But the study found sexual harassment occurs independently of how well or badly an organisation is managed and stems from attitudes that exist in society being brought into the workplace.
The research, published in the journal Work, Employment & Society, run by the British Sociological Association and SAGE, found that, although grievance procedures might give some protection against sexual harassment, they did not significantly change the amount of harassment that went on. It also showed that sexual harassment is more likely to take place in larger organisations, possibly because of the enabling effect of anonymity in large firms, with more junior workers being especially vulnerable.
The report is the largest meta-study of its kind and involved three sociologists at The Ohio State University in the US looking at 204 ethnographic studies of workplaces, mainly in the US and UK but also in France, Canada, Australia, Sweden, Norway and Japan.
The researchers found a link between how badly an organisation was managed and higher rates of management bullying, worker in-fighting and poor customer relations.
The researchers found that this link was stronger in large organisations, and that bullying by managers was more strongly related to poor management than worker in-fighting or poor customer relations. Organisational chaos, often caused by the threat of mass redundancies
, could promote bullying as it leads to managers losing control over their workers and lacking effective procedures for dealing with problems, the report says. This means managers have to use their own initiative to re-assert control and can be abusive in doing so.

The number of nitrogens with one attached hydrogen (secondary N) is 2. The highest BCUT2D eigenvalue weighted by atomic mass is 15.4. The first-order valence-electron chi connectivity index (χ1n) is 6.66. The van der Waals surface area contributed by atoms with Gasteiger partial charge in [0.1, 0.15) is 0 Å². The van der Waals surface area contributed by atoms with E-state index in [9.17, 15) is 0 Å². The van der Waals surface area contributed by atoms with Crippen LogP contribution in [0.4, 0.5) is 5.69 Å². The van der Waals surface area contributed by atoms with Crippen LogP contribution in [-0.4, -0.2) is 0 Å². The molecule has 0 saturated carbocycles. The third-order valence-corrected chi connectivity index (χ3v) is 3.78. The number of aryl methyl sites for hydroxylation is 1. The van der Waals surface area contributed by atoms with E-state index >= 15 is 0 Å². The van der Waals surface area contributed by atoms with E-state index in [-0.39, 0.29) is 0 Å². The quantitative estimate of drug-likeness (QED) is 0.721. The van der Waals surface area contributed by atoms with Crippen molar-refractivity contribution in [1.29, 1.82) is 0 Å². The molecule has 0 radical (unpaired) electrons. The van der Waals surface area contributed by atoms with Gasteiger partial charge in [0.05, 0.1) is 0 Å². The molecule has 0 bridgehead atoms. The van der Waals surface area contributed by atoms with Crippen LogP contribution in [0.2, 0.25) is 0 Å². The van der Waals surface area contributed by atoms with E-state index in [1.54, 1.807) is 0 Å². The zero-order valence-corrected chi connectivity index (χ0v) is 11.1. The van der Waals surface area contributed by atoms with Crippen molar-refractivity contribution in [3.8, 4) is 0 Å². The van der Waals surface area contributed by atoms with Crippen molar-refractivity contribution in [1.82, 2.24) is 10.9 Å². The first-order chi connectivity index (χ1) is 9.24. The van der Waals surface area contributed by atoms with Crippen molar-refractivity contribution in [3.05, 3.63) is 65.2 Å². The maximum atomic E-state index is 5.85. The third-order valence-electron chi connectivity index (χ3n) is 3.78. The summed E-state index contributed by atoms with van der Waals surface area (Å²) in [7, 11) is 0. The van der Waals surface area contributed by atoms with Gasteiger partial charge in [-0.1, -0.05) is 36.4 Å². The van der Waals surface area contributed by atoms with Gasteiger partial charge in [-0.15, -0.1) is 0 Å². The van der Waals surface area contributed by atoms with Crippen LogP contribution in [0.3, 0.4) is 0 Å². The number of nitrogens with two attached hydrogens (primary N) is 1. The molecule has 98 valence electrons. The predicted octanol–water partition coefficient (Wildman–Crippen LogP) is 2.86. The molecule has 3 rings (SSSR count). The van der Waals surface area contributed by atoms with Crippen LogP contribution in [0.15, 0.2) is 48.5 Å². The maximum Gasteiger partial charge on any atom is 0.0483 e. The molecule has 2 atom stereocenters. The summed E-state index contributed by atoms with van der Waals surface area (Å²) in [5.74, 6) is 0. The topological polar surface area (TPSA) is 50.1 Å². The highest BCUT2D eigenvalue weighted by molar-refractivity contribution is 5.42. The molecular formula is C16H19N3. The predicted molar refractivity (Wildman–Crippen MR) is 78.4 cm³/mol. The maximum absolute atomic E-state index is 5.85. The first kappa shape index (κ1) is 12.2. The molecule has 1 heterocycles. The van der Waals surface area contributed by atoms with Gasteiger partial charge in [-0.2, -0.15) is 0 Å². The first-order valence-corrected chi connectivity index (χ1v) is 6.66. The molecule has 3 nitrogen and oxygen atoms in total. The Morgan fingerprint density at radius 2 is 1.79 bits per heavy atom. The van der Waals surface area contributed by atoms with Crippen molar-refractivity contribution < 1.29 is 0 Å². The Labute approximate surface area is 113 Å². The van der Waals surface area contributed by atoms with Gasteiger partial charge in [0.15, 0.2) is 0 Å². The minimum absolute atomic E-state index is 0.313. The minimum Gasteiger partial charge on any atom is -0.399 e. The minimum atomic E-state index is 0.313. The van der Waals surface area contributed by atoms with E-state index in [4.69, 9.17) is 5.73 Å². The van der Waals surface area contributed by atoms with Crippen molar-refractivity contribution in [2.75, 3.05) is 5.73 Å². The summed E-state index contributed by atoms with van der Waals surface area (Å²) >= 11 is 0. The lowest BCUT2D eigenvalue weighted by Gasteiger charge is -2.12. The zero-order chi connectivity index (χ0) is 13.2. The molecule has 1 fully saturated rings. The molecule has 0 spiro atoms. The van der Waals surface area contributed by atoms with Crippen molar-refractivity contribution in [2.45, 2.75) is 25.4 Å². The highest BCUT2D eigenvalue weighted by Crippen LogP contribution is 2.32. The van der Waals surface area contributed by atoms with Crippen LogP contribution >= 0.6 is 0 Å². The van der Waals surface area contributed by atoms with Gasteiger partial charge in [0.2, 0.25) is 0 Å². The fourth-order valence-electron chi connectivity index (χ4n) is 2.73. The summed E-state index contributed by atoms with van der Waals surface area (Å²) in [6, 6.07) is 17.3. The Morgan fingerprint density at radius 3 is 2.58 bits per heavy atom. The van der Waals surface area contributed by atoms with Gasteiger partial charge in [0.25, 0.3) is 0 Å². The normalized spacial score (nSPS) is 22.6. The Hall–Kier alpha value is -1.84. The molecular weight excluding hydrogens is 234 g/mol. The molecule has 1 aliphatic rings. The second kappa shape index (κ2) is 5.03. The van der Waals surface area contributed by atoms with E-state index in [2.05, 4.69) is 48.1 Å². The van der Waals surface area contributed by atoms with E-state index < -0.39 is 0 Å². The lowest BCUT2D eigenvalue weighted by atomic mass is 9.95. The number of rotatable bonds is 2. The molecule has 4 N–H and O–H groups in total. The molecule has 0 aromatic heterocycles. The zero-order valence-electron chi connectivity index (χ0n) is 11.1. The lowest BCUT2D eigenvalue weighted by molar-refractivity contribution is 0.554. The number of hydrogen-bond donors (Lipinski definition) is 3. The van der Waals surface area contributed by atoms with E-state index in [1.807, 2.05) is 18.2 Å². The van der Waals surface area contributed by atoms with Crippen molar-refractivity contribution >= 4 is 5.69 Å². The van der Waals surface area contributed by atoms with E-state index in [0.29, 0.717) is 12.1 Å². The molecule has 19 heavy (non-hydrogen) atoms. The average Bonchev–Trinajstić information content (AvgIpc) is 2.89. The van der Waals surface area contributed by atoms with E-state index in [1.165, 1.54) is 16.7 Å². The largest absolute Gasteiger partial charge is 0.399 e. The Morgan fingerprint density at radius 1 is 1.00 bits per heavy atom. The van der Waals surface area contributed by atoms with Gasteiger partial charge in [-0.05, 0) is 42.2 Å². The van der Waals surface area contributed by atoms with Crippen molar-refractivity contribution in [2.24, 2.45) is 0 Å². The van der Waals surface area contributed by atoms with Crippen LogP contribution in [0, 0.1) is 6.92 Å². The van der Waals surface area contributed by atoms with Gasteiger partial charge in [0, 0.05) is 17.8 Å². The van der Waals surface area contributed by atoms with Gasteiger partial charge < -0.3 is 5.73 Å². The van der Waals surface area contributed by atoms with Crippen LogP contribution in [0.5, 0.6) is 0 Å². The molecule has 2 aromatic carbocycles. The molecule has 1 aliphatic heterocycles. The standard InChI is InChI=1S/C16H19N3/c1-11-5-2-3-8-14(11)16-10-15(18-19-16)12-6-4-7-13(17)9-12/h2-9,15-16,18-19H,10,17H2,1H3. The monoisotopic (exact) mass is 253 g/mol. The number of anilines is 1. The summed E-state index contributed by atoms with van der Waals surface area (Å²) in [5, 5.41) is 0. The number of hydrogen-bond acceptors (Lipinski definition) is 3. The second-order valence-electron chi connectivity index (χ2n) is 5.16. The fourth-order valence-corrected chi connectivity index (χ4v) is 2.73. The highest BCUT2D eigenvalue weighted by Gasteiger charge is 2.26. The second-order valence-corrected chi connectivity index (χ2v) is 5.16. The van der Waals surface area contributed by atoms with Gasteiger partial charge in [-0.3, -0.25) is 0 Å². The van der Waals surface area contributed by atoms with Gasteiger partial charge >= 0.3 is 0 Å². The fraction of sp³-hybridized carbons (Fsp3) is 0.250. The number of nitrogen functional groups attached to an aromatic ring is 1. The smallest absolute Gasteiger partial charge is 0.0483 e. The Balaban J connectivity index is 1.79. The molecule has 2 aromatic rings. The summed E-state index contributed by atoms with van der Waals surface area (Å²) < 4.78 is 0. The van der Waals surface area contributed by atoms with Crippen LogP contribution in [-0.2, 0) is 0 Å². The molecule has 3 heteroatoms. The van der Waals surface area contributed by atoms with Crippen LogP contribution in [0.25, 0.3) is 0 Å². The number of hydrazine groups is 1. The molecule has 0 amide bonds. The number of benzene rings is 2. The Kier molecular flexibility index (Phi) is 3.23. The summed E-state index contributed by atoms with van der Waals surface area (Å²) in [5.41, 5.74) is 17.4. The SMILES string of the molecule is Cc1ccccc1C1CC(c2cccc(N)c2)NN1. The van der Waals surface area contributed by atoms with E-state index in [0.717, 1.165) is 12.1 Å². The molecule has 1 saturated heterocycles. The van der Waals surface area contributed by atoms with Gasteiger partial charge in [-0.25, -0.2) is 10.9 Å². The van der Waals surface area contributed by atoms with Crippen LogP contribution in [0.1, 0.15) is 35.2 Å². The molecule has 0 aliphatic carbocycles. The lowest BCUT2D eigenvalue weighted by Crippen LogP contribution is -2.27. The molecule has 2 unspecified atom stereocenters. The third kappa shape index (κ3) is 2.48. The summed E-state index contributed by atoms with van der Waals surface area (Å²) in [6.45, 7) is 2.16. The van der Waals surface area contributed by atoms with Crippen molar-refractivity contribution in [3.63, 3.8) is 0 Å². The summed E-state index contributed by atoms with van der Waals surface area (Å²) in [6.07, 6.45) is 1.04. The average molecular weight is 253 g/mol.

Chaotic organisations also lack effective procedures for avoiding or dealing with conflict among staff or with customers. “Conflict with customers is also rooted, to some extent, in organisational chaos,” the study says. “When the service delivery process is managed incompetently, customers who do not get what they want are likely to direct their ire at the nearest target.”
French to debate forcing companies to make boards more representative of women
The ruling UMP party in France has proposed legislation that would ensure women make up half of those on the boards of companies listed on the Paris Stock Exchange by 2015.
A bill was submitted to the French parliament last week by Nicolas Sarkozy’s centre right party. If it becomes law, the change will be gradual, with 20% of boards having to be female within 18 months and 40% within four years. Only 10.5% of the boards of France’s leading companies are female.